McBride maintains certification with the USA Track and Field and takes the yearly tests needed to work track meets for the Nebraska School Activities Association.

Eighty-seven percent of the officials with the Husker Track and Field Officials Association are USATF certified. McBride said it speaks highly of the caliber of how our meets are organized, run and officiated

“We’re told that teams wait in line to compete at NU because of the caliber of competition, the facility and the professionalism of the officiating.”

“The Frank Sevigne Invitational is one of the most prestigious indoor meets in the nation. There are always representatives of teams from all over the nation, just about always national-leading results in almost every event, some very high-octane talent and competition. It’s a pure joy of which to be a part.”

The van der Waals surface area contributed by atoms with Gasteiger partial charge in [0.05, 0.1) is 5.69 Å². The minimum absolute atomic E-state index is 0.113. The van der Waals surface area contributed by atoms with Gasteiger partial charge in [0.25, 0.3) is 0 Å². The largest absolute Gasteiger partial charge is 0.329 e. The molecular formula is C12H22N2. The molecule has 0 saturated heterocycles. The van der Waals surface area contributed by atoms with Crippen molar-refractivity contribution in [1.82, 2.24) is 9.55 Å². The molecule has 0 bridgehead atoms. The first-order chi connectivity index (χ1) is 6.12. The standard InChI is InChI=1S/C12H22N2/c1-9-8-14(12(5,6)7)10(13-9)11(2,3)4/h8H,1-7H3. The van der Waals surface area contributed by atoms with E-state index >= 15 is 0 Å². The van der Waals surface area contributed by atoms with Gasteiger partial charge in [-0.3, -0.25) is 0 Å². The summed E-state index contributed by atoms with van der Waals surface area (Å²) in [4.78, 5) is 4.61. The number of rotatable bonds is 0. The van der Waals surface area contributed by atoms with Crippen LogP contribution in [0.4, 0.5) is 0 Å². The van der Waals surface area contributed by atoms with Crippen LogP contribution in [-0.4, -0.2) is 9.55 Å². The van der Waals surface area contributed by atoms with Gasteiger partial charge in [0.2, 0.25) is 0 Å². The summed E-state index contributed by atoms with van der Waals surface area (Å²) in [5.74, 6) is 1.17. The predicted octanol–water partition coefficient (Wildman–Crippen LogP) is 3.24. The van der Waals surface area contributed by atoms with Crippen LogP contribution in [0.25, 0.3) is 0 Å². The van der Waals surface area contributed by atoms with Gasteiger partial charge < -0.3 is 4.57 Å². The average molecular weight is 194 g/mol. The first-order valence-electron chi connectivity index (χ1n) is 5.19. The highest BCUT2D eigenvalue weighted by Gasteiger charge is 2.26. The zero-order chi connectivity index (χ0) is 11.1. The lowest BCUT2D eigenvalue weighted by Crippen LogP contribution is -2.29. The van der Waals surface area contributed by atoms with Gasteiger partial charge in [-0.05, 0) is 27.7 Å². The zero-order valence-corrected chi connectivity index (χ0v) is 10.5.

High school official

Closer to home, McBride has been a starter for high school meets in the Shelton area for the past eight years

He has traveled to Omaha for 22 years for the Nebraska High School track meet. A clerk at the starting line, McBride says he enjoys interacting with the athletes as they review guidelines before races. He makes sure he has a chance to visit with the Wauneta-Palisade kids running at the meet.

“I aspired to be a starter at the State Track Meet, but am content with the official capacity I have truly enjoyed for the past two decades,” he said. “I like spending time with the kids before the races, putting them at ease and making sure they are prepared for their race.”

 

Not stopping anytime soon

Even though he is usually the oldest official at most meets, McBride has no plans to quit.

“I want to keep at it as long as I can be productive,” McBride said. “I’ve never worked a day in my life, it’s all been a labor of love. I’ve been blessed.”